Here’s how you can turn your rental property into a dream home.

When you’re renting it’s easy to think it’s not worth doing too much as it’s not your house – however, keep in mind, it is your home.

I’ve had some lovely private rental situations where the landlords and ladies did let me do little alterations around the home, such as dig a small garden bed or paint the internal walls – and they were fabulous about it.

However, some owners and real estate agents are more difficult, so always seek permission in writing first if you want to make any substantial changes. Whether you are allowed to make any substantial or structural changes or not, you can certainly make the following superficial changes if you please (just remember to have everything back to how it was when you leave)…

  • Take a look at your light fittings. If they’re stock standard and completely uninspiring, change the shades. This is a simple DIY. However, if you want to change the wiring, you’ll need to call in an electrician. Because of the cost, this is better only for longterm rentals (to give you a rough idea, my electrician charged me $80 to replace an oyster fitting with a chandelier, and then around the same to change it back).
  • If window treatments are functional but uninspiring, perhaps plain roller or (heaven forbid) vertical blinds, retain them for their usability but add a rod and sheer curtain to beautify. Alternatively, replace treatments altogether. Make a simple little curtain from calico or muslin – or buy affordable white timber venetians, or similar, from your local hardware store and install. This is an easy DIY as the blinds will come with brackets and screws, you’ll only need access to a cordless drill.
  • If you have unattractive overhead cupboard doors, try removing them to create open shelving instead. You may find the cupboard carcases are a plain white and much more appealing to live with. Update cupboard doors by replacing the handles; just remember to keep the old ones so you can pop them back on when you move out.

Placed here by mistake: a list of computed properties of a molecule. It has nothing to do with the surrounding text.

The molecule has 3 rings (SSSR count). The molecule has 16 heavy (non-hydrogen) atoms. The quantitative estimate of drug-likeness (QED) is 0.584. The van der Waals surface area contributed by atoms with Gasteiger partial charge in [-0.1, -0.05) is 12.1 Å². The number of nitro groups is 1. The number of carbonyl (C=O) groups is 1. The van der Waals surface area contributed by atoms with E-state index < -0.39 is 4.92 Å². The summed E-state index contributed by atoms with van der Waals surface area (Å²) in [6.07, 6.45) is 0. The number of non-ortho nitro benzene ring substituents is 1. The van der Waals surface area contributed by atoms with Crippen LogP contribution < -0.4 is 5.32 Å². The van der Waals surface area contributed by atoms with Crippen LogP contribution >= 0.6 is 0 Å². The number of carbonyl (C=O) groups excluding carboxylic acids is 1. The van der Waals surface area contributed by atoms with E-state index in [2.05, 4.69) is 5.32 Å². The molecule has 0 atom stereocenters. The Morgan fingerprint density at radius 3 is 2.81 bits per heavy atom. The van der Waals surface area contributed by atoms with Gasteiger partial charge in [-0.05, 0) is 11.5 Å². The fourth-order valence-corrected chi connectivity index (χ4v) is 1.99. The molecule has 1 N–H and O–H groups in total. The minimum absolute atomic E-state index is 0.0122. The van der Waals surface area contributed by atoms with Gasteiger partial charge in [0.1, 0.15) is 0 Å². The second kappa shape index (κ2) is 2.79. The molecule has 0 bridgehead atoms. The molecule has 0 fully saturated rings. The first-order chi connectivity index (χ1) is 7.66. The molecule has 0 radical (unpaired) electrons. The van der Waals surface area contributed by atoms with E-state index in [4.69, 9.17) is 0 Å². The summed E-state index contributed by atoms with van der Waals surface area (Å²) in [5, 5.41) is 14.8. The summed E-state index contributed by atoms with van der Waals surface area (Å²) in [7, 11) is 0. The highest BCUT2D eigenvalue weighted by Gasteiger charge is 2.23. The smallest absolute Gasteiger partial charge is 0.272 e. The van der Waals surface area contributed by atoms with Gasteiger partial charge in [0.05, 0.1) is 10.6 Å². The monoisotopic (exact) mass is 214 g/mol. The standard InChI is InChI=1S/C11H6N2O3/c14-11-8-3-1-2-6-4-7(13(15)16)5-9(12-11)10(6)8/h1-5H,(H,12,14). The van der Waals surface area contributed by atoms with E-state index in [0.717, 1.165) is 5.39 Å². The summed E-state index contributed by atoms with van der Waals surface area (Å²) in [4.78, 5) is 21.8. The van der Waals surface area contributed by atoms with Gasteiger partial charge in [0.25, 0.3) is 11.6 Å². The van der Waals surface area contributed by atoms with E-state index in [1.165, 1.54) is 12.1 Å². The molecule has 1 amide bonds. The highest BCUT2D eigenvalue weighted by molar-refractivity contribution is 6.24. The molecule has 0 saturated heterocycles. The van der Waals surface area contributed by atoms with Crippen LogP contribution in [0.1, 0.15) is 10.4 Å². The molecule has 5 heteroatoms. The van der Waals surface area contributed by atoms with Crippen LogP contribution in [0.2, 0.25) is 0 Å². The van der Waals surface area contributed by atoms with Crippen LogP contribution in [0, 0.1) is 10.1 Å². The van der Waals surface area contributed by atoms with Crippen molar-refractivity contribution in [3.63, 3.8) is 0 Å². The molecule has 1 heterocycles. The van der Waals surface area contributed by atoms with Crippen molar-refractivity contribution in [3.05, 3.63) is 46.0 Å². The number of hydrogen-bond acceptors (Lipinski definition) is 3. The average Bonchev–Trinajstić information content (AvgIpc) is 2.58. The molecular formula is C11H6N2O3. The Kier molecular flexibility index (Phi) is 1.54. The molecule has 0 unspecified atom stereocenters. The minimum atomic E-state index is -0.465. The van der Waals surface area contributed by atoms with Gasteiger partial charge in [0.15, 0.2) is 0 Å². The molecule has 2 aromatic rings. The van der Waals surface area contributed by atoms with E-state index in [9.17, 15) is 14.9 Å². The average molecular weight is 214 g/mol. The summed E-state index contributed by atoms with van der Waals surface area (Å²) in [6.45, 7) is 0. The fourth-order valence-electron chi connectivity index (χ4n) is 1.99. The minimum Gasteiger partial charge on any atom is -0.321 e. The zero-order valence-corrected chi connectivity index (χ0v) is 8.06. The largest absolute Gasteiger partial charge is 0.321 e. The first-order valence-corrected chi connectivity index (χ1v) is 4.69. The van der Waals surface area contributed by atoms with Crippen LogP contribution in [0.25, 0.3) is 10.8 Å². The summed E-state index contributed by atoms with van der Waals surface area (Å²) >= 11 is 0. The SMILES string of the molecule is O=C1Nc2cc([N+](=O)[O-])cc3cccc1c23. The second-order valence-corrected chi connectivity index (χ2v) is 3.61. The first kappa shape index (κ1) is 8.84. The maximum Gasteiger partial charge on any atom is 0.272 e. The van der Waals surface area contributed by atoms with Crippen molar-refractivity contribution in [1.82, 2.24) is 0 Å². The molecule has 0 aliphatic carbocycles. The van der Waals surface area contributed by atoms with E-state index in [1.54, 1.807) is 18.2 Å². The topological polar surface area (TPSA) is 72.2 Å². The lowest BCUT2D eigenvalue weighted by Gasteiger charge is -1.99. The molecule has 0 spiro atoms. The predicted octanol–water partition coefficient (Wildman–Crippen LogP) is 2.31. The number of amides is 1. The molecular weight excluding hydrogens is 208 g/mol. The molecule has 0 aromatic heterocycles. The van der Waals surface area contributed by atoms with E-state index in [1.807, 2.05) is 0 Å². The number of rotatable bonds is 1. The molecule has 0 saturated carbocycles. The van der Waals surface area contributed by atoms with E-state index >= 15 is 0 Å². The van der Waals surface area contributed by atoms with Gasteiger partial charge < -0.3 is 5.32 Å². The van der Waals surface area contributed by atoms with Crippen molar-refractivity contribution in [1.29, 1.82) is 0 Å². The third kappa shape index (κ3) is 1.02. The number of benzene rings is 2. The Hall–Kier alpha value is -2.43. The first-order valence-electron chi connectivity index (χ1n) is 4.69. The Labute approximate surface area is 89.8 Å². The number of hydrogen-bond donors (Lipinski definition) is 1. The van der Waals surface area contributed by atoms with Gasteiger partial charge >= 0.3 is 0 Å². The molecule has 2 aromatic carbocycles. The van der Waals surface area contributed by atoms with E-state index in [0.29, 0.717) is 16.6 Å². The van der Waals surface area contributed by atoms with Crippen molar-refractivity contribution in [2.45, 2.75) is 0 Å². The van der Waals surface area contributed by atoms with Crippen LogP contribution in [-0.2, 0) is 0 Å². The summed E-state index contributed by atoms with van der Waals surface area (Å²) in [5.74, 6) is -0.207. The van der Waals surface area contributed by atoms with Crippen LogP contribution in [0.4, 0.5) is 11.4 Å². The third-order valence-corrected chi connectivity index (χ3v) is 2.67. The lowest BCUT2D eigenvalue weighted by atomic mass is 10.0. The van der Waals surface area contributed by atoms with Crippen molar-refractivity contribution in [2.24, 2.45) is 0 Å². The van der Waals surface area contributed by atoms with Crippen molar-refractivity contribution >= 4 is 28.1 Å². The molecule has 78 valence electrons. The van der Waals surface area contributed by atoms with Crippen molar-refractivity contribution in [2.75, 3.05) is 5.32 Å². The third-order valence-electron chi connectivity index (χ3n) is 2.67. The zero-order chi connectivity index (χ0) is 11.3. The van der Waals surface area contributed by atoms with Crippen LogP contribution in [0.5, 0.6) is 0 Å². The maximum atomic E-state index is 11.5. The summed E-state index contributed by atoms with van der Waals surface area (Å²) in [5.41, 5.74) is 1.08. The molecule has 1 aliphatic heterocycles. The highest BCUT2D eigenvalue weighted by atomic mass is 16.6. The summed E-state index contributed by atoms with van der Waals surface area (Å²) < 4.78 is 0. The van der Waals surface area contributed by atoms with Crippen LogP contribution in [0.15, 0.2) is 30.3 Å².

• Use wall decals to decorate a nursery or children’s room. (I think they can look a little cheap in other rooms, but the designer options for children’s spaces are adorable). These days you can even purchase temporary wallpapers, which are (fairly) simple to install and very easy to remove (try www.thewallpapercompany.com.au).
  • If you’d love a linen upholstered bedhead but don’t want to leave holes in the wall – make a much taller bedhead that rests directly on the ground – easy to take with you and no patching up of walls. No shelves in the wardrobe? Just add affordable bookcases to provide extra storage.
  • If you have a lot of art, consider mounting a picture rail, professional tracking system or shelf, which will leave you with fewer holes to repair when you leave. Alternatively, attach foam pads to the backs of large pieces and gently lean them against the wall. For lighter pieces, simply use removable self-adhesive hooks (as a stylist, I use them all the time on location and they work brilliantly).
  • If unattractive floors are your problem, layer with area rugs. Invest in generously sized hand-knotted wool rugs if your budget allows, or go for smaller cotton and sisal rugs and layer if you need to keep costs down. If all else fails, use the art of distraction! Draw the eye up by hanging beautiful mirrors or art.
  • Don’t forget to decorate your outdoor areas as well. A fresh doormat and large potted plants make for a welcoming entry – and a mix of potted and hanging flowers will prettify any entertainment area. You can waste a lot of money buying furniture when renting, as it may not fit into your next home – save money by buying appropriately sized second hand pieces and freshen with a lick of paint.
  • If you love healthy eating and would love a kitchen garden, don’t let renting deter you. Simply opt for pots or a portable raised garden bed over a traditional garden bed, so you can take it with you when you go. You may even like to grow a miniature orchard, simply source dwarf varieties or fruit trees and grow in pots.

In today’s market the reality is renting is a long-term probability for many of us – so request a longer lease and spend a little time and money on turning your rental into your home – and enjoy!

Tahn Scoon’s book, The Thoughtful Home: Creating a home with heart on any budget, is available now through New Holland Publishers.